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22nd. & Irving Produce Market - It's MUCH More than Produce.

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Years ago I used to live in the Inner Sunset and shopped at the 22nd. and Irving produce market often because it was cheap and the produce was always nice and fresh. This weekend we were in the neighborhood and it was convenient to stop there for the week's produce. Was I in for a surprise!

Well, it is completely changed on the inside, although just driving by it looks like any other Chinese produce market - which is what it used to be. NOW, the first thing you see on entering is a giant pyramid of all butter/no chemicals panetone - over a pound for $1.99 (it was really good too - toasted and well buttered), a carton of bacala, sacks of risotto and Indian basmati rice with a freebie spice assortment givaway, and whole grain kasha (hard to find). Venturing further in you find a fine selection of teas, coffees, polenta, a huge selection of odd dried beans - I think I counted 4 different lima beans to choose from, cheeses (kashkaval! I couldn't believe it - the cheese manager at Bi-Rite did not know what kashkaval was), about half a dozen feta choices, huge institutional size cans of dolma for $4.99, tons of Italian pasta, and a huge selection of what New Yorkers call "appetizing" items: odd but fascinating jarred salads, condiments, preserves, pickles, and bizarre delicacies of many nations.

I had to ask myself: did the Chinese owners take on a Separdic Jewish partner at some time? The Mediterranean influence is striking. Whoever is ordering their non-produce items is very savvy too: the goods seem universally to be without nasty chemicals and do not have a shopworn look. Except for the produce, it's as if Haig's on Clement was wildly expanded and brought into the 21st. century. You get a wild feeling of schizophrenia. I love this place.

P.S
The produce, although still nice and fresh, as in years past, is no longer a bargain. Their produce prices are exactly average. Less than Golden Produce on Church at Market but more expensive than K & J on the south end of Divisadero. But the non-produce items make the 22nd. and Irving produce market an almost one stop shopping destination for my kind of home cooking.

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  1. I love this place, but when I mention it to people I often get a blank stare in return (esp. from trend-chasing "foodies"!).

    I mean, really. Gooseberries? Fresh dates still on the branch? Greek yogurt and Bulgarian feta on the cheap? Etc, etc.

    Now if only they sold meats!

    1. I have been shopping at 22nd and Irving for the past 30 years and it has been the premier fruit and vegetable retailer in the Sunset.

      How did you get the idea that it was a Chinese produce market?????

      The business has been owned by the same Greek family for over 30 years and they have been selling a full dairy assortment of milk and cheeses, and other Mediterranean items and breads for most of their 30 years in business.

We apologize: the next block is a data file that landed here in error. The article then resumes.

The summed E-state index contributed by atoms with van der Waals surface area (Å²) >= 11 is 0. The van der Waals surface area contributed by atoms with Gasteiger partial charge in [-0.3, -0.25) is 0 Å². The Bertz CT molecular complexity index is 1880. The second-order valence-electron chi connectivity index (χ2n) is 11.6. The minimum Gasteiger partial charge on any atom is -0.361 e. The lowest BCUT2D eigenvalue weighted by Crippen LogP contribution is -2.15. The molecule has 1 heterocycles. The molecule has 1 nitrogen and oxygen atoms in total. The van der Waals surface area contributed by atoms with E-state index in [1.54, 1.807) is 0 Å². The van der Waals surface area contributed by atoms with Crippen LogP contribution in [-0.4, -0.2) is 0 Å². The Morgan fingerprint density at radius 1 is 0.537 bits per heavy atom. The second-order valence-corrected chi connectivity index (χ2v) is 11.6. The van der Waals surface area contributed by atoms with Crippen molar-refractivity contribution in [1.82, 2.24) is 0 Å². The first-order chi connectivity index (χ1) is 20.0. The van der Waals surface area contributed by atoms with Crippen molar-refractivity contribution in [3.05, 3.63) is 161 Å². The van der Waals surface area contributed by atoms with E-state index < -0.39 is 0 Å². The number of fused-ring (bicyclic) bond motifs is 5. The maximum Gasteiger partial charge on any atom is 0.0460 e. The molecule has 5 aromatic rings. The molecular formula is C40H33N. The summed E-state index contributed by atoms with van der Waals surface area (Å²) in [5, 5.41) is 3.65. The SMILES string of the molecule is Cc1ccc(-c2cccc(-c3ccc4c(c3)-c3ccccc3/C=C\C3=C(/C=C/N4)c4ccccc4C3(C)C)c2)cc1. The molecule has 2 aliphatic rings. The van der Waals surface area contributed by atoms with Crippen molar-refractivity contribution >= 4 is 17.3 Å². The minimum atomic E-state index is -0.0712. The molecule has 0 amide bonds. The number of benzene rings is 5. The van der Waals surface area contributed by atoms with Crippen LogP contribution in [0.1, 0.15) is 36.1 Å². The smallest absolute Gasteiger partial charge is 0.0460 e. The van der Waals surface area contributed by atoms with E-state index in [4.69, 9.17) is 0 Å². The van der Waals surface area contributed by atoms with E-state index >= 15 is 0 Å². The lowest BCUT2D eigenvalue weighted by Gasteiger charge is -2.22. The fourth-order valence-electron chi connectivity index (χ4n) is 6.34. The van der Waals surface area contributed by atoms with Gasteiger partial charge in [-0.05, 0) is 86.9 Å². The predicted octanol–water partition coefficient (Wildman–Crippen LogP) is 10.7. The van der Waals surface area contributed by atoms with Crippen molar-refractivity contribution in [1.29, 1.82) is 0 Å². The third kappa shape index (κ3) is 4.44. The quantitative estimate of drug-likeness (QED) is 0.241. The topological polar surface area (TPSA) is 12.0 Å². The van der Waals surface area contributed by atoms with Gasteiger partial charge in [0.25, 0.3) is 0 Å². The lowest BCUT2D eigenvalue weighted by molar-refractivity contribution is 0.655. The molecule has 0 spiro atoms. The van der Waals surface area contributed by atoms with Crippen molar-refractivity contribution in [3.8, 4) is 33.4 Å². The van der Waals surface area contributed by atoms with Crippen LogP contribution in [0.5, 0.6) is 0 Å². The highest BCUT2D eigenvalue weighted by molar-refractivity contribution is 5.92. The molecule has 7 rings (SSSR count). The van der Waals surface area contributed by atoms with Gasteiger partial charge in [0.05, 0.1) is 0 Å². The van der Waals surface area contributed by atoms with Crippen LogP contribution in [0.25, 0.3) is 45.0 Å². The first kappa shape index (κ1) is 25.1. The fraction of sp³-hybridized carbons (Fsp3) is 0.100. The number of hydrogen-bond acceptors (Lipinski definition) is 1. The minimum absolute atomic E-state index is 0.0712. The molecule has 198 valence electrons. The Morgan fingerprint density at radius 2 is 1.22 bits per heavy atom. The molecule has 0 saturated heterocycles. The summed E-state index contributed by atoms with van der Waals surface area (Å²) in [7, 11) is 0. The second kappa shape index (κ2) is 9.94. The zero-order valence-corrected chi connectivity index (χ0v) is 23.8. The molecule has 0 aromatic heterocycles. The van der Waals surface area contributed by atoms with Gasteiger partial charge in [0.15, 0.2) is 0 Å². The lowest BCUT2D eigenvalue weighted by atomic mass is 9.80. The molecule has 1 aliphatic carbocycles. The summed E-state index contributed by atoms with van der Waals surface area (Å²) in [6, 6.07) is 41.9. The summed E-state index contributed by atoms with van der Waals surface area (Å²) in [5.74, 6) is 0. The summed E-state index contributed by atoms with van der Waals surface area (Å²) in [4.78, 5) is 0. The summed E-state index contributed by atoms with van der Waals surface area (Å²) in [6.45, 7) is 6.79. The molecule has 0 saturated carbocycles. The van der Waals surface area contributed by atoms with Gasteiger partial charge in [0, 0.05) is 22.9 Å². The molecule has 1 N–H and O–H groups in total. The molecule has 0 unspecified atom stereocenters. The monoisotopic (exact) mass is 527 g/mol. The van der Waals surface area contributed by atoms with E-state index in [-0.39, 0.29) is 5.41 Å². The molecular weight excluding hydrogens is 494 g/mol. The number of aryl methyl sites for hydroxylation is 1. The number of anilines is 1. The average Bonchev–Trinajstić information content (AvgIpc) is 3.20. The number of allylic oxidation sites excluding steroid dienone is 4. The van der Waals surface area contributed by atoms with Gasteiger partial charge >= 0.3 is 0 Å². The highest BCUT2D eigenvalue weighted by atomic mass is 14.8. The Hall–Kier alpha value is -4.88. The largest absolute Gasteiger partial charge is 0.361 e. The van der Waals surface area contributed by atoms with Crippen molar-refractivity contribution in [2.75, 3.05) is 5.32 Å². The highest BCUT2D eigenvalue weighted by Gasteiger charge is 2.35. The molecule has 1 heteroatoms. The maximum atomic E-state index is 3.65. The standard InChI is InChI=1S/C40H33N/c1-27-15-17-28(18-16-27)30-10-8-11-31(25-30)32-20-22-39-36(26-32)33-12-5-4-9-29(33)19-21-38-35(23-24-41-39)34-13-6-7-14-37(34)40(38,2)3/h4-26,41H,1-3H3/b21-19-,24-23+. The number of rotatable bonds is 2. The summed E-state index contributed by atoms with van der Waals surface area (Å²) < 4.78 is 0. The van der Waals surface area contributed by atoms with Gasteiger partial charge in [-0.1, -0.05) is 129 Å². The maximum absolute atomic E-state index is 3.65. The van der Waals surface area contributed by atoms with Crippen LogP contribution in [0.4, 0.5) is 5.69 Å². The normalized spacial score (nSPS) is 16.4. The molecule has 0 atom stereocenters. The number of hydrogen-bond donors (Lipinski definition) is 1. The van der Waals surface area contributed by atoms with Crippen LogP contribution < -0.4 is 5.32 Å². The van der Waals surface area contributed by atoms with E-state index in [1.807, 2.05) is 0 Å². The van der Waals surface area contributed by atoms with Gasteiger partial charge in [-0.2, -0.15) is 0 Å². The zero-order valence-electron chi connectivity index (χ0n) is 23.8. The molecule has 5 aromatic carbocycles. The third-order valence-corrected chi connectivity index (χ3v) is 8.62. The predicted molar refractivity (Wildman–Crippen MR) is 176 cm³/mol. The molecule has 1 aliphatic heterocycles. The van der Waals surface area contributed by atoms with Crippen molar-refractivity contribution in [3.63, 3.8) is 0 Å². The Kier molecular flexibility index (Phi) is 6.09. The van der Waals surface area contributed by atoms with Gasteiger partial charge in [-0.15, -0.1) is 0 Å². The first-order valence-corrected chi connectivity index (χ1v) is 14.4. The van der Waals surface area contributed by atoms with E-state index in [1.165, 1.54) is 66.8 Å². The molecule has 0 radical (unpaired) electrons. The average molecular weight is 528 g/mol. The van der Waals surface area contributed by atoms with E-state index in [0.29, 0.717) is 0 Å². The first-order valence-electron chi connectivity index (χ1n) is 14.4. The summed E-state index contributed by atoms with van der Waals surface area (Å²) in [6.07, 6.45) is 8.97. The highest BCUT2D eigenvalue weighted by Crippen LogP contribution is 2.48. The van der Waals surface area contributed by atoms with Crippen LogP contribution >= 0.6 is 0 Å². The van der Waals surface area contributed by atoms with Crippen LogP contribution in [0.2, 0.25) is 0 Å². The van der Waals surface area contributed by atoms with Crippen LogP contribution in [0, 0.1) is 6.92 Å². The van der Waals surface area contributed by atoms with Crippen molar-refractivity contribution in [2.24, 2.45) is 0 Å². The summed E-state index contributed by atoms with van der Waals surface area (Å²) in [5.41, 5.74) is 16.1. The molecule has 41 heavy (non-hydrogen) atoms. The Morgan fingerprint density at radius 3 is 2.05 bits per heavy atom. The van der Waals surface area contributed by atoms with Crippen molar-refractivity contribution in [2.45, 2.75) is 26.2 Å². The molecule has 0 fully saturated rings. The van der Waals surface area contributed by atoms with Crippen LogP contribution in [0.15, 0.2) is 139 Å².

Granted, it is now surrounded by Asian markets, what sets this place apart is its selection of items, both Asian and Mediterranean, and its cleanliness. In comparison to the surrounding markets on Irving, this place maintains a clean sidewalk and does not overstock its displays like the other markets between 23rd Ave and 25th Ave where it looks like a flea market moved in.

      4 Replies
      1. re: jboz

        Do they sell Greek yogurt? How is it?

        1. re: rworange

          You know, rw, after I got turned on to QUARK and bought my quark maker, I have not looked back. So I didn't check out the yogurt. In terms of my QUARK aspirations though, they did actually have Bulgarian buttermilk - the best for making quark.

      2. If you like the 22d and Irving market, check out the Parkside Market on Taraval and about 17th. Very similar, although not quite as wide a selection.

        1. I too have been shopping at the 22nd and Irving market for at least 25 years and I don't remember it ever being a Chinesw produce market. It has always carried the items that the OP discussed. The OP may be thinking about the Asian market on the corner of 23rd and Irving, which was a May Wah before but now has changed hands.

          1. People get the impression that 22nd & Irving is a Chinese market because some of the cashiers are Chinese/speak Cantonese, and in the back of the store where the refrigerated section is are some Vitasoy products like tofu and the Vitasoy drinks and branded soymilks. But that's where the Chinese part of the market ends. There's a great variety of other things here.

            Other than that, the produce offered here is great, superb value compared to 99 Ranch and Marina Supermarket in San Mateo/Foster City, and best of all my guinea pig loves the greens I get from here.